The Centers for Disease Control and Prevention CDC reports that there were around 68,557 drug overdose fatalities in the United States in 2018. While it seems like the height of lunacy to regard this number as “progress,” it has stakeholders from every area of the treatment and prevention dialogue optimistic. The figure represents a decrease of over five percent from 2017, and the first annual decrease in drug-related deaths since 1990. In a climate in which drug addiction has become a leading cause of American fatality, and the mortality rate from synthetic opioids more than doubled in 28 states every two years from 1999-2016, any signs of dissipation should be seen as a trend in the right direction.
What’s Behind the Overdose Decline?
On a macro level, the prescribing of opioids, which accounted for roughly 47,600 American deaths in 2018 (nearly 32,000 of which were synthetic), has been on the overdose decline since 2016 when the CDC issued new guidelines for the medical community. These guidelines led to lower rates of prescriptions as well as more stringent approval requirements for insurance companies. At the same time, Secretary of Health and Human Services, Alex Azar, points to increased access to medication-assisted treatment and more frequent use of Narcan to reverse overdoses as two significant factors in the decease. He and other members of the clinical community remain cautiously optimistic.
The Role of Treatment in Overdose Decline
As drug overdoses decline, treatment for substance use disorder (SUD) is going up. The Substance Abuse and Mental Health and Services Administration’s National Survey of Drug Use and Health indicates that treatment for illicit drug use disorder increased from nine to 13 percent between 2016 and 2017. Treatment for heroin-related substance use disorder jumped from 38 percent to 55 percent within that time period. Increased access to and participation in treatment not only gives those struggling with SUD the chance at lifesaving medications to curtail cravings and withdrawal symptoms; it also provides a behavioral framework for long-term recovery. Recovery Unplugged has seen, firsthand, how treatment saves people from fatal drug overdose.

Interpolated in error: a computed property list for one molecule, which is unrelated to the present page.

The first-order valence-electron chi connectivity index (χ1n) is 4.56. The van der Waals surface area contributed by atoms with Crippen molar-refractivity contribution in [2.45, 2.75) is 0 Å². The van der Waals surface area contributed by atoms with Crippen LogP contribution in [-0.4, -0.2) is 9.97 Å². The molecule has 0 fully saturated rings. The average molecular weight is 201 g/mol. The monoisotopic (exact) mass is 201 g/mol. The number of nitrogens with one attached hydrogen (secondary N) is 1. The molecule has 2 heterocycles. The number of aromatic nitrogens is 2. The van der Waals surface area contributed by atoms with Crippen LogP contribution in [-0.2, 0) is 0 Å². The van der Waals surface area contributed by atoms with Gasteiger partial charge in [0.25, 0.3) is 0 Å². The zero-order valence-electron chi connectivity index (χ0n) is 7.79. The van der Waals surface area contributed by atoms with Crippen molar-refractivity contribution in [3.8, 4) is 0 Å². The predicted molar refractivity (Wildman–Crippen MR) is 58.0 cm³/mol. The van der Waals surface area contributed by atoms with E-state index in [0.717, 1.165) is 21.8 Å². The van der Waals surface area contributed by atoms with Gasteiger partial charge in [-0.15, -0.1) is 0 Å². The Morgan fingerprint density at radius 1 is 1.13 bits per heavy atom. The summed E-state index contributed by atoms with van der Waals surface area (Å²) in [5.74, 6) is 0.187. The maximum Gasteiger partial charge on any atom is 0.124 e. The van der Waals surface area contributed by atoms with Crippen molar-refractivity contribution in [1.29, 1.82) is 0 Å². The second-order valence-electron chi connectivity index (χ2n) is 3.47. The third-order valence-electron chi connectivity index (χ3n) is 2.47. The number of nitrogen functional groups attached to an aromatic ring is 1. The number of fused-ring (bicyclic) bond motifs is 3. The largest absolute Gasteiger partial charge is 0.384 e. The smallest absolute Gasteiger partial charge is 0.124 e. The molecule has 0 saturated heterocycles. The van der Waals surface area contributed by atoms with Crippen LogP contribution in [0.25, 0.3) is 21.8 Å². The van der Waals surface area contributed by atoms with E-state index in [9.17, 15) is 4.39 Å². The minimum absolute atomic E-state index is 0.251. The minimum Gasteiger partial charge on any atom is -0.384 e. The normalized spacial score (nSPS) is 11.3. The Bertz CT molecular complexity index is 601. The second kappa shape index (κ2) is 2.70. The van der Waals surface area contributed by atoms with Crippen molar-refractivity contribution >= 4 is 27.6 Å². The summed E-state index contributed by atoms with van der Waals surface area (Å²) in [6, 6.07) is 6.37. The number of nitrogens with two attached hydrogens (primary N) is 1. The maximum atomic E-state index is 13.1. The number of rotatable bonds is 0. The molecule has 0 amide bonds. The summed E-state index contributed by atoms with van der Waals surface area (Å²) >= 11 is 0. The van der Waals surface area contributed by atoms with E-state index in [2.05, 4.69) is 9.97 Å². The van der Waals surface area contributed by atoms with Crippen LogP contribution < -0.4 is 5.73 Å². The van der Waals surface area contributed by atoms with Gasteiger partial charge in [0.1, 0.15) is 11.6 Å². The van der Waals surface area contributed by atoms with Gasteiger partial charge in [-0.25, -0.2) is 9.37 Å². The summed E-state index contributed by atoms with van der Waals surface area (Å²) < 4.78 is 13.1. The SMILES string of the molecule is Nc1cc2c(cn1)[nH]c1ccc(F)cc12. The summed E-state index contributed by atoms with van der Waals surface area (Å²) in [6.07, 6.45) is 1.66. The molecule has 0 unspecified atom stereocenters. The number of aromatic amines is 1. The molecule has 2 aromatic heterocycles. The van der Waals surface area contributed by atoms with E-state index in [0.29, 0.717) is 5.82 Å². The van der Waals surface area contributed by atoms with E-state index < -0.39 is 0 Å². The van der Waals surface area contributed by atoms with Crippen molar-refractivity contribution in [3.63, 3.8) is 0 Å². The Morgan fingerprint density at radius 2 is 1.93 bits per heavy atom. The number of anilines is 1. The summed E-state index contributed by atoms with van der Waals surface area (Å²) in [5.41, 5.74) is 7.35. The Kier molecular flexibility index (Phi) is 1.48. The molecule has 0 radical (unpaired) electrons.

Only the Beginning
While the clinical, law enforcement and legislative landscapes remain cautiously optimistic at the decline in drug American drug overdoses, the yearly number remains at epidemic proportions. Synthetic drugs like fentanyl continue to claim tens of thousands of American lives each year and, in many parts of the country, meth addiction has seen a prodigious uptick.
As we begin to chip away at this urgent and pervasive epidemic and see fissures in its frightening permanence, it’s critical that those coming out the other end of the SUD get the help they need to maintain their recovery and rebuild their lives. Recovery Unplugged offers a full continuum of care that allows clients to address every aspect of their substance abuse so they can get the clinical care and support they need for the totality of their addiction. While we’re happy that overdoses have decreased, we remain vigilant agents of the work yet to be done. If you or someone you care about is suffering from substance use disorder, we’re ready to help.